Low BMI tied to better surgical scoliosis curve correction

January 29, 2014
Low BMI tied to better surgical scoliosis curve correction

(HealthDay)—For patients undergoing spinal fusion for adolescent idiopathic scoliosis (AIS), low body mass index (BMI) is associated with greater percent correction of thoracic curves, according to a study published in the Jan. 15 issue of Spine.

Roslyn C. Tarrant, Ph.D., from Our Lady's Children's Hospital in Dublin, and colleagues analyzed data from 77 patients (mean age, 15.04 years) with AIS who underwent one-stage posterior and correction at two tertiary centers between January 2010 and April 2012. Using the British 1990 growth reference data, preoperative weight, corrected height, and BMI values were converted to z scores.

The researchers found that 27.3 percent of participants had a low preoperative BMI, and 6.5 percent were considered severely thin. There was a greater percent correction of thoracic curves associated with lower BMI and weight z scores (both P < 0.05). Low BMI correlated significantly with preoperative asthma incidence (adjusted odds ratio [aOR], 5.33; P = 0.023); prolonged prothrombin time (aOR, 4.53;P = 0.027); and postoperative ileus development (aOR, 11.96, P = 0.019). The BMI groups did not differ significantly with respect to preoperative Cobb angle, estimated intraoperative blood loss, and length of hospital stay.

"Low BMI was independently associated with preoperative asthma incidence, prolonged preoperative prothrombin time, as well as postoperative ileus, a finding that warrants further analysis in future studies," the authors write.

Explore further: Pre-op depression linked to narcotic use before spinal Sx

More information: Abstract
Full Text (subscription or payment may be required)

Related Stories

Pre-op depression linked to narcotic use before spinal Sx

December 19, 2013
(HealthDay)—For patients undergoing spinal surgery for a structural lesion, preoperative depression and anxiety are associated with increased preoperative narcotic use, according to a study published in the Dec. 1 issue ...

Risk factors ID'd for massive blood loss in scoliosis surgery

March 8, 2013
(HealthDay)—For patients undergoing scoliosis surgery, the risk of massive blood loss is increased with preoperative Cobb angles bigger than 50 degrees and for those undergoing osteotomy or fusion of more than six levels, ...

Hypertension linked to post-cervical fusion readmission

January 22, 2014
(HealthDay)—The readmission rate following anterior cervical discectomy and fusion (ACDF) is 2.5 percent, and hypertension may increase the likelihood of readmission, according to a study published in the Jan. 15 issue ...

Post-op PTSD tied to reduced elective lumbar fusion benefit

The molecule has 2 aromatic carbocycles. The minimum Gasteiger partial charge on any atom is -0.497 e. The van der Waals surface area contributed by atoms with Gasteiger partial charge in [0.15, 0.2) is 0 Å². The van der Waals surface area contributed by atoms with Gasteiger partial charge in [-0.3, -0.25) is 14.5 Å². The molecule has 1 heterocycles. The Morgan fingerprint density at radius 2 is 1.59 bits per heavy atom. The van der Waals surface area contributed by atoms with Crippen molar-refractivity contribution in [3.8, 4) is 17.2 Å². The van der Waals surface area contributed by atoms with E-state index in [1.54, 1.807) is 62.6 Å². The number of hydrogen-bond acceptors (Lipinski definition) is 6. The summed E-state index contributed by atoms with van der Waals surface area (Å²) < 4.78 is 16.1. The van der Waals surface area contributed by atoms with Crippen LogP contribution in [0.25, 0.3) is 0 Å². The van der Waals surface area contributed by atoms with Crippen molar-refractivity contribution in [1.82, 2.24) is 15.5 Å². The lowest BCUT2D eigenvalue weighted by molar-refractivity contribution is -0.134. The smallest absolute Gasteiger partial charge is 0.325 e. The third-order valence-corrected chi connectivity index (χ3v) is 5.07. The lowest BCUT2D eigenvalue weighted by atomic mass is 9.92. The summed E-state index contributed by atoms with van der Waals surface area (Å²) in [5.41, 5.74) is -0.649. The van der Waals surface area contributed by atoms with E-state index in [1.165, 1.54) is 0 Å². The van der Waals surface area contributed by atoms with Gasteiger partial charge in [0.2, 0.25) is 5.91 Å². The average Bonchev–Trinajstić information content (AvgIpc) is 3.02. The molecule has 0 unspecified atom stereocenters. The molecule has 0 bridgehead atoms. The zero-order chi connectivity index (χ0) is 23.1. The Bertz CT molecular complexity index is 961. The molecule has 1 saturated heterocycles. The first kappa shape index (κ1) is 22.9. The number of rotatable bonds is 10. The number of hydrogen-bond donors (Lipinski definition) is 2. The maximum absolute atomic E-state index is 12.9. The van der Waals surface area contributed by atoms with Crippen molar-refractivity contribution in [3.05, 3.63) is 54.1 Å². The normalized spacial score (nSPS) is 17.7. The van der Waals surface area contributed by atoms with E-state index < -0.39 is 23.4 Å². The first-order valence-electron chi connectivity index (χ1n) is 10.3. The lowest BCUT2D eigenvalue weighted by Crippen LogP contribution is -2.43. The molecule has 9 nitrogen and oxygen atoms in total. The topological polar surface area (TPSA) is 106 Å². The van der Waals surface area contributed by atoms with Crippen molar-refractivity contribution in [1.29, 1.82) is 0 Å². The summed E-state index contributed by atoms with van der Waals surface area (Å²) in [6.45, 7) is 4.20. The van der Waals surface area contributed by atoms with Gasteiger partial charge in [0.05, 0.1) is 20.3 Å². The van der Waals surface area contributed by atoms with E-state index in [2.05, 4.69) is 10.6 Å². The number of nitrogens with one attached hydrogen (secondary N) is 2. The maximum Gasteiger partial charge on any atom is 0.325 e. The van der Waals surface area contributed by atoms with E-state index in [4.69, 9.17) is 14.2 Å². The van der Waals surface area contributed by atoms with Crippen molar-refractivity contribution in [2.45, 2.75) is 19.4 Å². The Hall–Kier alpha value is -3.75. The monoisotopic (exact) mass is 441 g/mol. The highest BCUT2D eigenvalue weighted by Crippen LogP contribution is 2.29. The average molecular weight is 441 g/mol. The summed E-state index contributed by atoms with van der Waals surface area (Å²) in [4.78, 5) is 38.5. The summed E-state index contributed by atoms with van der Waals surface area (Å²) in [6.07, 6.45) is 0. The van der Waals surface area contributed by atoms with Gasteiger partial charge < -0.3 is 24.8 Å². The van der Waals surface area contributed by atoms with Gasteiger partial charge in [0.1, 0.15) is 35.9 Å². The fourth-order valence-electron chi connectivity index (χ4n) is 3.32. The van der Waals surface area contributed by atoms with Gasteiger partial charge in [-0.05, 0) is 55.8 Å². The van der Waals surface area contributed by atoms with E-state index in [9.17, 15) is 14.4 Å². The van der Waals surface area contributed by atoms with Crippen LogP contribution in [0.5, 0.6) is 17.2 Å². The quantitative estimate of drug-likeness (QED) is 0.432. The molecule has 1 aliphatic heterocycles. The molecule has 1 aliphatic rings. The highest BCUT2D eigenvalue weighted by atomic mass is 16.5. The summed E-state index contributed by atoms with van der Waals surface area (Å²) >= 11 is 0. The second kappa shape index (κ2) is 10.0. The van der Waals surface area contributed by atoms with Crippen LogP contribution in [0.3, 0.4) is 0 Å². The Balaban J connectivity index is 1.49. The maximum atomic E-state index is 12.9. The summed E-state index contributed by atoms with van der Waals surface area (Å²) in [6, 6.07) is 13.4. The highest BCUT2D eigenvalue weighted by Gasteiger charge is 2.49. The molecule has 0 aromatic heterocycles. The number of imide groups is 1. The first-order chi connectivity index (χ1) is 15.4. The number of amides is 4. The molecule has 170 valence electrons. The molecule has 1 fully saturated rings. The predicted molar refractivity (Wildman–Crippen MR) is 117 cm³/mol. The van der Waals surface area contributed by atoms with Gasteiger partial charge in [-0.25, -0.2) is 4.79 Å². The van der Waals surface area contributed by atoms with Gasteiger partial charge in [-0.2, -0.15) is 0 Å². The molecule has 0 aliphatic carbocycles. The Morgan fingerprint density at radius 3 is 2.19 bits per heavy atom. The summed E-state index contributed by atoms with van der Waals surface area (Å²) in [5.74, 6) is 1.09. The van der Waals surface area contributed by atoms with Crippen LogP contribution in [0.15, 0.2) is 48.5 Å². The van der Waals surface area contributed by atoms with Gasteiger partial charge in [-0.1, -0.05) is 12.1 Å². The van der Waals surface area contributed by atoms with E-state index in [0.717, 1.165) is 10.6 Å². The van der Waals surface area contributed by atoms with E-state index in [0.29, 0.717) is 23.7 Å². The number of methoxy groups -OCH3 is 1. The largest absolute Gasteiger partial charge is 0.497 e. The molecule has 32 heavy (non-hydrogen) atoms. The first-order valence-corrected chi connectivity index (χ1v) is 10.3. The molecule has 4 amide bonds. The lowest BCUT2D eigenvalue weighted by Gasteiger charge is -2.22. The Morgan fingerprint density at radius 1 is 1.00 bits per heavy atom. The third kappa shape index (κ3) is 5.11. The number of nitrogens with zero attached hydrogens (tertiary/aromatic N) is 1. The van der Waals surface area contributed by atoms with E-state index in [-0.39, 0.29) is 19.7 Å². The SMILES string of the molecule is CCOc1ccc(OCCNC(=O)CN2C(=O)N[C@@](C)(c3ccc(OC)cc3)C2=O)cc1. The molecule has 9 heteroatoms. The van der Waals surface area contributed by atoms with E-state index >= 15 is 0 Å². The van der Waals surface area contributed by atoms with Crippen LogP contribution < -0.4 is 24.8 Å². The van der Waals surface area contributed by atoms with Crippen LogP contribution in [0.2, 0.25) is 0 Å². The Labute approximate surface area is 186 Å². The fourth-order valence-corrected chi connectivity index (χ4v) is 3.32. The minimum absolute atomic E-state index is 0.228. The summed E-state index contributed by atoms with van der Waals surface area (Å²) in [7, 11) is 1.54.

August 14, 2013
(HealthDay)—Postoperative posttraumatic stress disorder (PTSD) symptoms are strongly correlated with reduced clinical benefit from elective lumbar spinal fusion, according to a study published in the Aug. 1 issue of Spine.

Central adiposity linked to risk of esophageal cancer

November 21, 2013
(HealthDay)—A systematic review and meta-analysis of observational studies shows that central adiposity, independent of body mass index (BMI), is associated with increased risk of esophageal inflammation, metaplasia, and ...

BMI not linked to pain after exercise rehab for back pain

December 12, 2013
(HealthDay)—For individuals with chronic low back pain (cLBP), body mass index (BMI) is not significantly associated with self-reported pain and disability, according to a study published in the Dec. 1 issue of Spine.

Recommended for you

World's first child hand transplant a 'success'

July 19, 2017
The first child in the world to undergo a double hand transplant is now able to write, feed and dress himself, doctors said Tuesday, declaring the ground-breaking operation a success after 18 months.

Knee surgery—have we been doing it wrong?

July 18, 2017
A team of University at Buffalo medical doctors have published a study that challenges a surgical practice used for decades during arthroscopic knee surgery.

New tools help surgeons find liver tumors, not nick blood vessels

July 17, 2017
The liver is a particularly squishy, slippery organ, prone to shifting both deadly tumors and life-preserving blood vessels by inches between the time they're discovered on a CT scan and when the patient is lying on an operating ...

Researchers discover indicator of lung transplant rejection

July 13, 2017
Research by scientists at Dignity Health St. Joseph's Hospital and Medical Center's Norton Thoracic Institute was published in the July 12, 2017 issue of Science Translational Medicine titled "Zbtb7a induction in alveolar ...

New device could make closing surgical incisions a cinch

July 7, 2017
Like many surgeons, Dr. Jason Spector is often faced with the challenge of securely closing the abdominal wall without injuring the intestines. If the process goes awry, there can be serious consequences for patients, including ...

Success with first 20 patients undergoing minimally invasive pancreatic transplant surgery

June 29, 2017
Surgeons at Johns Hopkins Medicine report that their first series of a minimally invasive procedure to treat chronic pancreas disease, known as severe pancreatitis, resulted in shorter hospital stays, less need for opioids ...

0 comments

Please sign in to add a comment. Registration is free, and takes less than a minute. Read more

Click here to reset your password.
Sign in to get notified via email when new comments are made.